Do your research. This can sound derivative, but the number one reason interviews don’t move forward after a phone screen (besides poor technical fit,) is because the recruiter doesn’t believe you’re actually interested in working at their company. By doing even minimal research beforehand, you can greatly improve your chances of moving to the next step with a company. At the very least, you’ll want to make sure you’re familiar with:
- How the company fits within its industry
- What their current product does/looks like
- What the role entails
Set yourself up for success. Beyond the initial preparation in research, you’ll want to make sure you construct a physical space where you will feel most at ease on the phone or video call, and you’re confident of avoiding any technical issues. This can seem very basic, but life can sometimes get in the way of your planning. If you find yourself stuck in traffic, dealing with a noisy roommate, spotty wifi, having a bad day in general, or anything else that might throw you off, don’t be afraid to reschedule the call. Being in a good place/headspace is more important than sticking to a set time.
Basic research is key, but if you have the time, and are really interested in a company, you’ll want to expand on that. The main way to do that, is to dig deeper in a few key areas.
Beyond understanding their industry and product, you should look into how the company presents itself, and how it functions. You can do this by searching for press releases/statements from the company, researching what product iterations (if any) the company has gone through, and looking into the founders/executives. Look out for information about what changes might be on the horizon for the company, the values and culture of executives, previous projects the founders may have been involved in, and much more. The information you glean will be valuable for you to better evaluate if you want to work at the company, while also giving you plenty of conversational topics for the non-technical parts of the interview.
Find out more about the person who will be interviewing you. The more you know about who you’re speaking to, the better your chances of making a personal connection or impression on them. If you can single yourself out as a more memorable interview than usual, you’ll have a better chance of moving forward to the next step of the process.
Some key areas to look into: what is this person’s role at the company, how long has this person been involved with the company, what kind of roles/companies did the person work at before this one, what personal background does this person have that you might connect with. Digging into these areas before your call will give you a fuller picture of who you’re talking to, and help remove some of the stress from talking to a complete stranger for the first time. The recruiter has likely been looking into your background ahead of the call to better prepare, and it only makes sense for you to do the same.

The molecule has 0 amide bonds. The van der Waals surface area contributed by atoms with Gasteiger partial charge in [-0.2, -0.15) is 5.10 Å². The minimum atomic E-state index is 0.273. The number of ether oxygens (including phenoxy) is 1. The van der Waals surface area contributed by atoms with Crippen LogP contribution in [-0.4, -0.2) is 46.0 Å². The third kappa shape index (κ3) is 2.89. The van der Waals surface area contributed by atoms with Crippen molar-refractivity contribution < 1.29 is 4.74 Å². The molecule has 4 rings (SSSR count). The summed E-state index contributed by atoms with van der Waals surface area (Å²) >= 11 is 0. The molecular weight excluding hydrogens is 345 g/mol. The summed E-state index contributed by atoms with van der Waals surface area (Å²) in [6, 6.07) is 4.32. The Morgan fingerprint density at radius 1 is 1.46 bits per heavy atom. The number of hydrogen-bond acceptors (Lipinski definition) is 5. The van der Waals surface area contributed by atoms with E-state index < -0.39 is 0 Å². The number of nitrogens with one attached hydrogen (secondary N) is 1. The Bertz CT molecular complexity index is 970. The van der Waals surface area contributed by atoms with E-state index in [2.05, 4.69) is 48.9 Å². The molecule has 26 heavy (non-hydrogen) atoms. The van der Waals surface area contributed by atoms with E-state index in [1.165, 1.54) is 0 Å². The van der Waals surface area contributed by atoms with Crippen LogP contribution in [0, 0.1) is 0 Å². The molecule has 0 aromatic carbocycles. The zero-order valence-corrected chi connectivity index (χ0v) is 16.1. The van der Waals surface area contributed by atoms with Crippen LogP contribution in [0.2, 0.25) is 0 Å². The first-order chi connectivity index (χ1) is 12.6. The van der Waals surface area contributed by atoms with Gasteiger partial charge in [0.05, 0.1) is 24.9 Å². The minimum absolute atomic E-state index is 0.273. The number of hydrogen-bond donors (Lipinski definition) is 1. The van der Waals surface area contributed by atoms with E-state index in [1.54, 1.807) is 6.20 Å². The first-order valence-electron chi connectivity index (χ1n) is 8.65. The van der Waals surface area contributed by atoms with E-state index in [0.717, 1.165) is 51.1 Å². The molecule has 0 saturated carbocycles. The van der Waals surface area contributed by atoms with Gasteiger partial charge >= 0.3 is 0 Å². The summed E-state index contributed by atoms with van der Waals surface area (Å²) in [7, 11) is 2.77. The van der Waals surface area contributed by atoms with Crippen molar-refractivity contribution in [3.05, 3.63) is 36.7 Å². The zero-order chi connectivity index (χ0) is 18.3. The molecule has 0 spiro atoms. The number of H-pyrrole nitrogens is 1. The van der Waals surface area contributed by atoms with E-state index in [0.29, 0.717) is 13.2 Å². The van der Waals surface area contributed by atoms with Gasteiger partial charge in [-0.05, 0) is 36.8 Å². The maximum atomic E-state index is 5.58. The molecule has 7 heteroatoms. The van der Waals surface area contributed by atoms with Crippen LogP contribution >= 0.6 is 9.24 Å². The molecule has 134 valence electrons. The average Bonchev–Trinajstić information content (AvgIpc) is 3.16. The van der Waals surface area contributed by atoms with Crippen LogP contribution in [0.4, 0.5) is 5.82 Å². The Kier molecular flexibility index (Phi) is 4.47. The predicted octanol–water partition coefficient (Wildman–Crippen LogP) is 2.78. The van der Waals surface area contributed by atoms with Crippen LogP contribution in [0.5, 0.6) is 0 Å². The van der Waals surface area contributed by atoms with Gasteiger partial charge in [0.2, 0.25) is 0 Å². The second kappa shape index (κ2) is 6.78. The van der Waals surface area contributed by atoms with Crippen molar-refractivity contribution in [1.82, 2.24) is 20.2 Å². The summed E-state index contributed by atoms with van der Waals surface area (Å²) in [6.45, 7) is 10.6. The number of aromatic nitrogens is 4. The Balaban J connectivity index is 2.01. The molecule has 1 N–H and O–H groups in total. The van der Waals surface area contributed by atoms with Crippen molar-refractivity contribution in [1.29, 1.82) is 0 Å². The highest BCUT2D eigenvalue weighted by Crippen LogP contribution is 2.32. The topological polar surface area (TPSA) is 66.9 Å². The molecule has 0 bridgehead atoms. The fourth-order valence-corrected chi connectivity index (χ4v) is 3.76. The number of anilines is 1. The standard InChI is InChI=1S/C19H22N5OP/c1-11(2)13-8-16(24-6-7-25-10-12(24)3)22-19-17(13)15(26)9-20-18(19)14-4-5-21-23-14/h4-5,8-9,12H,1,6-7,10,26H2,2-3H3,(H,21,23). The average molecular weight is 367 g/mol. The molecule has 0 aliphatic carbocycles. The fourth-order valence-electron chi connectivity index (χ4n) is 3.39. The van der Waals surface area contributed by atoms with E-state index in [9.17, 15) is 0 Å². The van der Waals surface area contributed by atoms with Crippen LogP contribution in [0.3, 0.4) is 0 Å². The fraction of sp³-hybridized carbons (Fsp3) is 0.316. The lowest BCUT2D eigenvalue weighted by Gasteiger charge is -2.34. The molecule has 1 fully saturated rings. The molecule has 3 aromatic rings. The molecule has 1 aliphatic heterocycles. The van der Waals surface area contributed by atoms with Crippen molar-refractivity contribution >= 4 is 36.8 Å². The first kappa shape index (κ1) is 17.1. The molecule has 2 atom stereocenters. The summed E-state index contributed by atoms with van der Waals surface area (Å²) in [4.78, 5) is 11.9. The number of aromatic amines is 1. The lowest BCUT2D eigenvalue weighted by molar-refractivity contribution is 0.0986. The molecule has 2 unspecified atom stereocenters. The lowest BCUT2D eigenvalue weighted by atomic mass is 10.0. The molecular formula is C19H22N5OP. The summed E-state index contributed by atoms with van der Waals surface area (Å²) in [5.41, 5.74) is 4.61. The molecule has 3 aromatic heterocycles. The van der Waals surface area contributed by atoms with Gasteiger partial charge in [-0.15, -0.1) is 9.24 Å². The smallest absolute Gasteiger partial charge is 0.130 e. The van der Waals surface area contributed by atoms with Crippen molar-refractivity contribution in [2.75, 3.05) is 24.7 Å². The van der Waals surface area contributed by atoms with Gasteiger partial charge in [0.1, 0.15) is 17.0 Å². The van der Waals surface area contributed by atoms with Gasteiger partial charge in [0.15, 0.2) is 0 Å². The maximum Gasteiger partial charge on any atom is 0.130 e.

Leveraging your knowledge
All the additional research you’ve done will help you to prepare specific questions beforehand. There will likely be lulls in the conversation, chances for follow-up questions, and open time at the end for questions. You want to be able to fill these spaces with questions that demonstrate the research you’ve done.
Beyond the chance to make a connection with your interviewer, these questions will make the interviewer think that you are really interested in moving forward and working at their company. These questions provide the signal recruiters are looking for when identifying the most compelling candidates.
Feel free to ask your interviewer about their work history, and what drew them to work where they do now. If it’s a smaller company, ask if they’ve met the founder and what insight they might have about their previous projects (or their company vision/values/etc.) If the interviewer has worked at the company for a long time, you can ask about what different product iterations/changes have looked like internally. Whatever your questions end up being, they should simply demonstrate that you have clearly gone above and beyond the normal preparations, and this isn’t just another phone screen to you.
If you can leverage these three strategies effectively, you’re almost guaranteed to make a good impression on the recruiter. Even if things don’t end up working out for the role you interviewed for, if a better role for you comes up later, that recruiter might think of you because of the impression you made, and reach out. Or if you decide not to move forward then, you might have a better chance of following up later based on that first call.